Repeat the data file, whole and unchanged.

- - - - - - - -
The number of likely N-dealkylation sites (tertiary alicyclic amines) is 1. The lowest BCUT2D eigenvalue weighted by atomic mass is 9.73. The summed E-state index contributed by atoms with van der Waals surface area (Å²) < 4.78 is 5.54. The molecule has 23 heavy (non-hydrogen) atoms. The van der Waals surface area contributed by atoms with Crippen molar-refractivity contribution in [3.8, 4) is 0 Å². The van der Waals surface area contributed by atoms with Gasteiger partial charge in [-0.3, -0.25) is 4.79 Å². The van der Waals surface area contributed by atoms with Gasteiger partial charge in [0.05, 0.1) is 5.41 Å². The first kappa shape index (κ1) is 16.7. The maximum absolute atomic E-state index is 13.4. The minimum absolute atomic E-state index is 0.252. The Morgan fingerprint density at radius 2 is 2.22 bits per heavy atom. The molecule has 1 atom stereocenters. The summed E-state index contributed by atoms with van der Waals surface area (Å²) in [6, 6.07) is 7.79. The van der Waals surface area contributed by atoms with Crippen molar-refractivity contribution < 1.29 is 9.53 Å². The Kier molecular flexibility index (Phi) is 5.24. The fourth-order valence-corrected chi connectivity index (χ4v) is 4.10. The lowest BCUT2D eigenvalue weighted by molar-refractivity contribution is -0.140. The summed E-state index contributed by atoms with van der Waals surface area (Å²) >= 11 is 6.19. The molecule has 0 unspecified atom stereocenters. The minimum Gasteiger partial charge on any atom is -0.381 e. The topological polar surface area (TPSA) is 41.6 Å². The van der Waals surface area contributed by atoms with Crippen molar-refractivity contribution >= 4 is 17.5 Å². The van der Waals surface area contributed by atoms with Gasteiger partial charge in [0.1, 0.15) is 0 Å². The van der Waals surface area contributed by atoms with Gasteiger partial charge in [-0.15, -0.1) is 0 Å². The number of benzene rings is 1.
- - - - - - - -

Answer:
The number of likely N-dealkylation sites (tertiary alicyclic amines) is 1. The lowest BCUT2D eigenvalue weighted by atomic mass is 9.73. The summed E-state index contributed by atoms with van der Waals surface area (Å²) < 4.78 is 5.54. The molecule has 23 heavy (non-hydrogen) atoms. The van der Waals surface area contributed by atoms with Crippen molar-refractivity contribution in [3.8, 4) is 0 Å². The van der Waals surface area contributed by atoms with Gasteiger partial charge in [-0.3, -0.25) is 4.79 Å². The van der Waals surface area contributed by atoms with Gasteiger partial charge in [0.05, 0.1) is 5.41 Å². The first kappa shape index (κ1) is 16.7. The maximum absolute atomic E-state index is 13.4. The minimum absolute atomic E-state index is 0.252. The Morgan fingerprint density at radius 2 is 2.22 bits per heavy atom. The molecule has 1 atom stereocenters. The summed E-state index contributed by atoms with van der Waals surface area (Å²) in [6, 6.07) is 7.79. The van der Waals surface area contributed by atoms with Crippen molar-refractivity contribution < 1.29 is 9.53 Å². The Kier molecular flexibility index (Phi) is 5.24. The fourth-order valence-corrected chi connectivity index (χ4v) is 4.10. The lowest BCUT2D eigenvalue weighted by molar-refractivity contribution is -0.140. The summed E-state index contributed by atoms with van der Waals surface area (Å²) >= 11 is 6.19. The molecule has 0 unspecified atom stereocenters. The minimum Gasteiger partial charge on any atom is -0.381 e. The topological polar surface area (TPSA) is 41.6 Å². The van der Waals surface area contributed by atoms with Crippen molar-refractivity contribution >= 4 is 17.5 Å². The van der Waals surface area contributed by atoms with Gasteiger partial charge in [0.1, 0.15) is 0 Å². The van der Waals surface area contributed by atoms with Gasteiger partial charge in [-0.15, -0.1) is 0 Å². The number of benzene rings is 1.